Monday, October 26, 2009

Sermon: October 25 (8 AM)

Watching the kids have such fun at our Harvest Potluck Party on Friday night and thinking about my kids and the fun they have in costumes, I am reminded of the kid-like joy that Halloween brings. Halloween is part of that celebration of life in the midst of darkness, of Christ's victory over death. All part of our All Saints celebration.
"Halloween is the time of year when we see that Christ has so triumphed over Evil, that even little children can mock the Devil with impunity." - Fr. Victor
The story of such hope, such impunity, is one we heard this morning... on the side of the road outside Jericho is Bartimaeus, son of Timeaus. He is a blind beggar. He has heard of Jesus, the miracles he has done. And now as this crowd goes in front of him, he hears that Jesus is among them. "Jesus, Son of David, have mercy on me." Many ordered him to be quiet, to shut up, to stop bothering Jesus. But he would not give up, he had hope... "Son of David, have mercy on me!"

Call him here says Jesus. When Bartimeaus hears that Jesus is calling to him, he springs up, throws off his cloak, and comes to Jesus. Just a think of someone sitting near the entrance to Jericho, giving up what he had, his few meager possessions, but he leaves those behind to see Jesus. What do you want me to do for you? asks Jesus. Rabbouni (my teacher) let me see again. He asks.

Go your faith has made you well. Immediately his sight is regained and he follows Jesus to Jerusalem. We can lean from Bartimaeus:

-what it means that Jesus is the messiah and teacher of us all
-to be persistent in one's faith, is valued by Jesus,
-when called by Jesus to follow him, to throw off all that would hold us back

He gets what the rich man was looking for a few weeks back, he gets peace in his heart, for Bartimaeus was willing to give up everything, and he follows Jesus after his healing, it his faith that sets him free, a willingness to ask and to follow where it leads.

The crowd that shouts him down, fails to see the faith in another person, wanting their own time with Jesus not to be bothered by the blind beggar. Sometimes we are blind to our own needs, and sometimes we are the crowd failing to see the needs around us. Yet we must always ask God to help "open our eyes to see your hand at work in the world about us."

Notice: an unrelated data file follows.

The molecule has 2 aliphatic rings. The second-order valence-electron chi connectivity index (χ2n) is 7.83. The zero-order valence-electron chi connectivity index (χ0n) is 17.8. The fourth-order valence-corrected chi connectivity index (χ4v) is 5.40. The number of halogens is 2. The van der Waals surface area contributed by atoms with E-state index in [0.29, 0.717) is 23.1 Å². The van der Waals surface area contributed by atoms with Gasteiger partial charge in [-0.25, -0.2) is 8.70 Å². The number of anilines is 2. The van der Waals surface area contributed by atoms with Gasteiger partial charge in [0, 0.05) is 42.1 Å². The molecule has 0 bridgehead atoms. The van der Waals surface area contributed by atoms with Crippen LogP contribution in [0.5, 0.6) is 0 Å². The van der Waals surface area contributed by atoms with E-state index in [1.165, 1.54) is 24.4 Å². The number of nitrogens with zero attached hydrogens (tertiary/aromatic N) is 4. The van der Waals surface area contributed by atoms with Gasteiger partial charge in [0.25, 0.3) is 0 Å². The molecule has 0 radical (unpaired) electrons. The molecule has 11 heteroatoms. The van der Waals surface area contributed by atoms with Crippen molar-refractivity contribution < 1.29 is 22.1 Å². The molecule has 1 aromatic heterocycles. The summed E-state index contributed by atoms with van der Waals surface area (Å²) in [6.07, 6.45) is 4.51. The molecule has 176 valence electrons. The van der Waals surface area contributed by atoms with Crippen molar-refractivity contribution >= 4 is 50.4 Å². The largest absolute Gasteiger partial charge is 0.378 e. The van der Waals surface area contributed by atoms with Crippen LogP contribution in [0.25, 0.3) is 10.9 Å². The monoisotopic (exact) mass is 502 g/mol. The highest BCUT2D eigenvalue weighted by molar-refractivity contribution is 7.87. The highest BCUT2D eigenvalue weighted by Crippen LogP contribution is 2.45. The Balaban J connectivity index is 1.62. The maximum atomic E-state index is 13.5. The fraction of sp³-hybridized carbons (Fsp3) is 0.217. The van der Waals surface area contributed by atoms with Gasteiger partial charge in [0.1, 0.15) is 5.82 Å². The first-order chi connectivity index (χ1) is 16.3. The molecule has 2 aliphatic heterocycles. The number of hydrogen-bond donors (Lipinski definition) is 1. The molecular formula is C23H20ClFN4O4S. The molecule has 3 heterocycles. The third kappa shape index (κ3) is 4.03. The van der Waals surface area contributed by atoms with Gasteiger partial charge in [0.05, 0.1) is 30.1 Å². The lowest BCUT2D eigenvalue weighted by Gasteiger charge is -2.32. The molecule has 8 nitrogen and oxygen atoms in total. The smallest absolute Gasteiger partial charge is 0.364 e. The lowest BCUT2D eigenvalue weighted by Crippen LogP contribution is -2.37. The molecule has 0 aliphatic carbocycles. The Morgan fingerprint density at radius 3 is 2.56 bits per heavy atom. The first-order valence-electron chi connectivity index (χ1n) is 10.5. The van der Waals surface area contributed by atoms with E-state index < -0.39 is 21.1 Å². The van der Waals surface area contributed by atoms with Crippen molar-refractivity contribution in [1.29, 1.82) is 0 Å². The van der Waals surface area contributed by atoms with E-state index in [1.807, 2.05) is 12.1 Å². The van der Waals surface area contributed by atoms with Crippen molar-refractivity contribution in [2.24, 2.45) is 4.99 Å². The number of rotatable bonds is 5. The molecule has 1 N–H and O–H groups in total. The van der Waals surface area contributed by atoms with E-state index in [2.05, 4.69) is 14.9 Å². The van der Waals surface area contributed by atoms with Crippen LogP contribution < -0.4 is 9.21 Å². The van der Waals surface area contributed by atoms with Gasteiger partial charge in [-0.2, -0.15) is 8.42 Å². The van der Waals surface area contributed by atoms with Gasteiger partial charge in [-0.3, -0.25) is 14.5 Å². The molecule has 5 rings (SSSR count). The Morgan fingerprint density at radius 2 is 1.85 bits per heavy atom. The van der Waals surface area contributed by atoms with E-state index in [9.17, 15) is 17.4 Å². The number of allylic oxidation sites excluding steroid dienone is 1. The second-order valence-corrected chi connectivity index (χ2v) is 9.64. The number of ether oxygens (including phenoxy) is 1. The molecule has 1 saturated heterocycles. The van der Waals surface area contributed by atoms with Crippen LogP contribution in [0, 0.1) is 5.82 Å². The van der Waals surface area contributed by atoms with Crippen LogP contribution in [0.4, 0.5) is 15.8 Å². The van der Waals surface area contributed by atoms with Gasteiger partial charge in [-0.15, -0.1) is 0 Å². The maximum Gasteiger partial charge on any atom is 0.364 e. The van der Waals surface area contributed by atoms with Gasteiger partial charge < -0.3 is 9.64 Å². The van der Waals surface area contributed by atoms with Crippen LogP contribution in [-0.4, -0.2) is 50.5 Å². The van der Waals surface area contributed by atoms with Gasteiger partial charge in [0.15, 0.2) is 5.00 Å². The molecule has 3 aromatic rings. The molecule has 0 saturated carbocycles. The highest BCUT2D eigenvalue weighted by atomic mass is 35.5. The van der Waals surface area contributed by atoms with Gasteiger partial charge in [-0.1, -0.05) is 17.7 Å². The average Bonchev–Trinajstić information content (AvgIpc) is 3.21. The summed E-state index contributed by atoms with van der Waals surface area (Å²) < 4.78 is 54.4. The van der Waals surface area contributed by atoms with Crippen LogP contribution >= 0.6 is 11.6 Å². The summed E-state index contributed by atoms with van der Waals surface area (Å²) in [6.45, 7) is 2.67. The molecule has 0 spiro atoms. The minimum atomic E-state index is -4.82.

May our eyes be opened to God's work and may we follow in faith where Jesus is leading us. Maybe this Halloween, we should dress up as blind Bartimaeus and remember his impudence and his hope in Jesus and in turn remember the faith that is inside us, for with a little help from Jesus, our eyes will be opened to the works of our God in the world today.

Let me end with a poem by Anne Sexton entitled Welcome Morning to help us open our eyes…
There is joy in all:
in the hair I brush
each morning,
in the Cannon towel, newly washed,
that I rub my body with
each morning,
in the chapel of eggs I cook
each morning,
in the outcry of the kettle that heats my coffee
each morning,
in the spoon and the chair that cry "hello there, Anne"
each morning,
in the godhead of the table that I set my silver, plate, cup upon
each morning.

All this is God,
right here in my pea-green house
each morning
and I mean, / though often forget, / to give thanks,
to faint down by the kitchen table
in a prayer of rejoicing
as the holy birds at the kitchen window
peck into their marriage of seeds.

So while I think of it,
let me paint a thank-you on my palm
for this God, this laughter of the morning,
lest it go unspoken.

The Joy that isn't shared, I've heard, dies young.
Let us see with the eyes of faith to recognizing the Spirit of God in every human being and for discerning the presence of God in every place and moment of our lives. Amen.

No comments: